Farming has always been an unpredictable business. Each year, factors like weather conditions, market price fluctuations and input prices can all lead to uncertainty. This year is shaping up to be no exception as the world grapples with COVID-19. This virus is particularly worrisome, as it spreads easily and symptoms can vary drastically, if infected.

Nebraska farmers have always been #NebraskaStrong but when times get tough, the Nebraska Corn Board and the Nebraska Corn Growers Association recommend all producers have a plan in place to help overcome any unexpected obstacles in their operations. No one can learn the nuances of a farmer’s operation overnight, so being prepared can provide peace of mind in case something happens and can also help reduce stress for all involved.

Nebraska Corn has developed a checklist to help farmers establish their own management plan during challenging or busy times. All farmers are encouraged to take a few minutes to write their own plans and put them where they can be easily found. Copies can also be shared with trusted neighbors or friends.

Protect Yourself

  • Always Take A Second for Safety, an extra second could save your life
  • Wear proper PPE (personal protective equipment)
  • Drink plenty of water and get enough rest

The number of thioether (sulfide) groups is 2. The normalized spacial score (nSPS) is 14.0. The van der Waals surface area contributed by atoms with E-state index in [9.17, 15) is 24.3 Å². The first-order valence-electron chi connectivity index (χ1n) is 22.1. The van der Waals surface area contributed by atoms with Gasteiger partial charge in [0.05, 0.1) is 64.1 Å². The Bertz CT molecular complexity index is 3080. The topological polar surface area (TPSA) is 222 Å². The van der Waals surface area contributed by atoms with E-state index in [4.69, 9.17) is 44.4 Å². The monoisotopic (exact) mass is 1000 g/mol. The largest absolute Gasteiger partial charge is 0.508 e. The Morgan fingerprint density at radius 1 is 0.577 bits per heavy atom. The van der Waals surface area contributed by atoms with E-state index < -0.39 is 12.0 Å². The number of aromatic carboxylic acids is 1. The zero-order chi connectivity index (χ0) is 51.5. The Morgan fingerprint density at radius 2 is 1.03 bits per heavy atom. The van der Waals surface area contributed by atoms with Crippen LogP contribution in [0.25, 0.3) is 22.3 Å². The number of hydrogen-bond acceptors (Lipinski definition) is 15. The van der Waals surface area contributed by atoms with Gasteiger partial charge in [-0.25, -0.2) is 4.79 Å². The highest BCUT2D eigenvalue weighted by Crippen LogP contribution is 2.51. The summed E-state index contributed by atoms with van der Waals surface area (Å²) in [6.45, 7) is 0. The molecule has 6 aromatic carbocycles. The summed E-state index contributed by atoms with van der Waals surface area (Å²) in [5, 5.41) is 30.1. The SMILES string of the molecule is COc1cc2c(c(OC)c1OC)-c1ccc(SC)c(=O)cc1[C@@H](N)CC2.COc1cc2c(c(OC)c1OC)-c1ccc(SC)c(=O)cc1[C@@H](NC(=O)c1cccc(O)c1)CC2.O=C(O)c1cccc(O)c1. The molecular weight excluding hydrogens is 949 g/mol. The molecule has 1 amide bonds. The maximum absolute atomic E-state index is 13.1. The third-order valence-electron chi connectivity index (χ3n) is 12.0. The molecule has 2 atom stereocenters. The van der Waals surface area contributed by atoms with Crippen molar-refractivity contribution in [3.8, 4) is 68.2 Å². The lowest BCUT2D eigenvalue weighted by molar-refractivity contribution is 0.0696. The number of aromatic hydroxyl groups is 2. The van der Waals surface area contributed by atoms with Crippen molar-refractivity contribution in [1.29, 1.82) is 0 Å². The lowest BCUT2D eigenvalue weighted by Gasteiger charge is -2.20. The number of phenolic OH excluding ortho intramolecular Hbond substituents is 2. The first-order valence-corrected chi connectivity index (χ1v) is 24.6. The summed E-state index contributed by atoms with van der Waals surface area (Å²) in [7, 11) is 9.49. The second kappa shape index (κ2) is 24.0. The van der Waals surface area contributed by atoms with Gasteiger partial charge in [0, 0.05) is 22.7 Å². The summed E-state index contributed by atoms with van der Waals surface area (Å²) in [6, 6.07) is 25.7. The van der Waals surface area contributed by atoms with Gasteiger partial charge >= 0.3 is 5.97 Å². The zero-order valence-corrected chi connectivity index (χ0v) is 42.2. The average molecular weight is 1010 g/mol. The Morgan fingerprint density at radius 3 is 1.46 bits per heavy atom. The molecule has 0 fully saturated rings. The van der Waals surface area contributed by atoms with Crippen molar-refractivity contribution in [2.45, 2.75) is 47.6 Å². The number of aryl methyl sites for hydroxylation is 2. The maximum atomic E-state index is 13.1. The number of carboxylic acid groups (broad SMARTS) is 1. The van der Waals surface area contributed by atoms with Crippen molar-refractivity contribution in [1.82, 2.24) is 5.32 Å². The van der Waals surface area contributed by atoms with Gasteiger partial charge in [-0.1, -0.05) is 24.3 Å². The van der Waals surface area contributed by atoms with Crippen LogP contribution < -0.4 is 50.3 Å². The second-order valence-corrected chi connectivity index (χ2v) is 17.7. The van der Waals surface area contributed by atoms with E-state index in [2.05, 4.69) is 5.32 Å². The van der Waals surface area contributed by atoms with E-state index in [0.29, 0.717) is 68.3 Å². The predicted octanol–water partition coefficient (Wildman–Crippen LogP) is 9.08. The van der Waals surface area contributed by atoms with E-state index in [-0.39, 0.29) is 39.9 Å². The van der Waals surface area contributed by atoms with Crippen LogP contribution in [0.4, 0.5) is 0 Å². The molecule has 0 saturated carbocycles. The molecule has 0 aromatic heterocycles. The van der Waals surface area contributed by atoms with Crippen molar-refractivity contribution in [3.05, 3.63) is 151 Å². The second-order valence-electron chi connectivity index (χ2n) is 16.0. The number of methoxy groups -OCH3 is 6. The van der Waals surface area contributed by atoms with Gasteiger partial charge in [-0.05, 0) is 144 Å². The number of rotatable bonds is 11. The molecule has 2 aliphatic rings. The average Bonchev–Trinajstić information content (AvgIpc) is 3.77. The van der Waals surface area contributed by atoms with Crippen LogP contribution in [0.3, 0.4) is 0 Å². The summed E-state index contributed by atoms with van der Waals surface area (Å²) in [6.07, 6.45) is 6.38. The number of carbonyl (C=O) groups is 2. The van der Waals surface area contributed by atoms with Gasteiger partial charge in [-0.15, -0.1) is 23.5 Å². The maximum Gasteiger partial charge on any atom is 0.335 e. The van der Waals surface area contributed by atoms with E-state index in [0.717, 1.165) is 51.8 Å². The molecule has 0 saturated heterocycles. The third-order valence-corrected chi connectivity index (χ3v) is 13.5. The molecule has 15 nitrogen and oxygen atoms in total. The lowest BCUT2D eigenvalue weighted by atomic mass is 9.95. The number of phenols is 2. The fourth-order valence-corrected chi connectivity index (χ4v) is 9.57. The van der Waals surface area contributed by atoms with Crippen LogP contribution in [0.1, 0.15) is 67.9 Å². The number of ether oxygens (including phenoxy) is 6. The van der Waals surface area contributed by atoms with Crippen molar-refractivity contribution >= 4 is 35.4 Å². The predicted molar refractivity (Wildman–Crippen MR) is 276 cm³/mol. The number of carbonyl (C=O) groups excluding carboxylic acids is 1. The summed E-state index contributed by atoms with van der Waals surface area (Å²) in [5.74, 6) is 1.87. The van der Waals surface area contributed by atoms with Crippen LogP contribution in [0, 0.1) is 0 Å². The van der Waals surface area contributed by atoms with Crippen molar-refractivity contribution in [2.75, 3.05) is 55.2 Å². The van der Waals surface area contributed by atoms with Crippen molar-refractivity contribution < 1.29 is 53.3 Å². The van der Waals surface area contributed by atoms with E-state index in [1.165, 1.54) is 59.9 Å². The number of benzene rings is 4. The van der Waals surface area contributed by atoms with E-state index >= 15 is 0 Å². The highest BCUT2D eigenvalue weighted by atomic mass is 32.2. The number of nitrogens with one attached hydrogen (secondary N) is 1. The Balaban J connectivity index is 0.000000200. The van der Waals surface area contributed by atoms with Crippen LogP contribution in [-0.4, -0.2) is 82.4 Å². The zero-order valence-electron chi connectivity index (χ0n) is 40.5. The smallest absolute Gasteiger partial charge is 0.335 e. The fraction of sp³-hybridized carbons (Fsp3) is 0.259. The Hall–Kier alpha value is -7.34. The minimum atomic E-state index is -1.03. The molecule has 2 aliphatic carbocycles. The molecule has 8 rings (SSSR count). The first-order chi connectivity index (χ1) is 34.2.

• Make it a point to check in with family and loved ones regularly, even when spring gets hectic
  • Practice gratitude
  • Take time for yourself, even if it’s just a quick walk around the farm
  • Monitor yourself for signs of stress, if you notice something, say something
  • Follow all safety guidelines for equipment

Gather General Farm Information

  • Hired help contact info and primary job responsibilities
  • Typical machinery dealership and/or repair services used
  • Crop advisor and/or farm manager names and phone numbers
  • Crop insurance agent name and phone number
  • Ag lender name and phone number

Field Plans

  • Field names and locations
    • Highlight in a plat book, if possible
    • Note where the field entrance is and which side is best to start work
  • Intended crop
  • Seed varieties, where is the seed located, who is your seed dealer
  • Planting rates
  • What still needs to be done? Tillage, spring fertilizer, burndown
  • Who is your retailer for chemical and fertilizer?
  • Have spring chemical and nitrogen programs been finalized?

Stored Crop Plans

  • Which bins may need to be watched more closely than others?
  • Do you have any upcoming delivery contacts? With whom?
  • Does anyone help market your crops?

Livestock Plans

  • Do you still have cows to calve? If so, list calving routine and processing procedures
  • Which pastures do you have cows at, where do cows need to go when the grass greens up?
  • Are there water needs?
  • Hay storage? Mineral and protein tubs?
  • Do you have feed brought in? Who is your supplier, are the deliveries automatic?
  • What are your rations?
  • Who is your vet?
  • Hog barn routine? Clean out procedures?
  • Who is your contact for who you grow for?
  • Where do you get your feed? Is it automatic?
  • Is there anyone you have come help for things like load out?
  • Who is your vet?

By carefully going through this checklist, farmers will be well-prepared for business as usual during difficult times.

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